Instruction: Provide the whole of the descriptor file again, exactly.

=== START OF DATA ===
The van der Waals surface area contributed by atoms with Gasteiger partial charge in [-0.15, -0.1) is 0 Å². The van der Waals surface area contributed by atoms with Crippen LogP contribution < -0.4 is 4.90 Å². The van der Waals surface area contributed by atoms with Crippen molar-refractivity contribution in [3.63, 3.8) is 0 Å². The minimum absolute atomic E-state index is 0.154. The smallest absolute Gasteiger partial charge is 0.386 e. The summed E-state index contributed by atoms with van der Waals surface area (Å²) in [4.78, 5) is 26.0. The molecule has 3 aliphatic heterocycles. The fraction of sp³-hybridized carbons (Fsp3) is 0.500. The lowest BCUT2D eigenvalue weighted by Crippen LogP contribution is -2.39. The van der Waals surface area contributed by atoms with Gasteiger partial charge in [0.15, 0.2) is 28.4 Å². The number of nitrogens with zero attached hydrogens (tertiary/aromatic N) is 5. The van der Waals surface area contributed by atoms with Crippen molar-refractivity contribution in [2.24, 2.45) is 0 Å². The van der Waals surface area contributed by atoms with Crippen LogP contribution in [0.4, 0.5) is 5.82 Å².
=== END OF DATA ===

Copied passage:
The van der Waals surface area contributed by atoms with Gasteiger partial charge in [-0.15, -0.1) is 0 Å². The van der Waals surface area contributed by atoms with Crippen LogP contribution < -0.4 is 4.90 Å². The van der Waals surface area contributed by atoms with Crippen molar-refractivity contribution in [3.63, 3.8) is 0 Å². The minimum absolute atomic E-state index is 0.154. The smallest absolute Gasteiger partial charge is 0.386 e. The summed E-state index contributed by atoms with van der Waals surface area (Å²) in [4.78, 5) is 26.0. The molecule has 3 aliphatic heterocycles. The fraction of sp³-hybridized carbons (Fsp3) is 0.500. The lowest BCUT2D eigenvalue weighted by Crippen LogP contribution is -2.39. The van der Waals surface area contributed by atoms with Gasteiger partial charge in [0.15, 0.2) is 28.4 Å². The number of nitrogens with zero attached hydrogens (tertiary/aromatic N) is 5. The van der Waals surface area contributed by atoms with Crippen molar-refractivity contribution in [2.24, 2.45) is 0 Å². The van der Waals surface area contributed by atoms with Crippen LogP contribution in [0.4, 0.5) is 5.82 Å².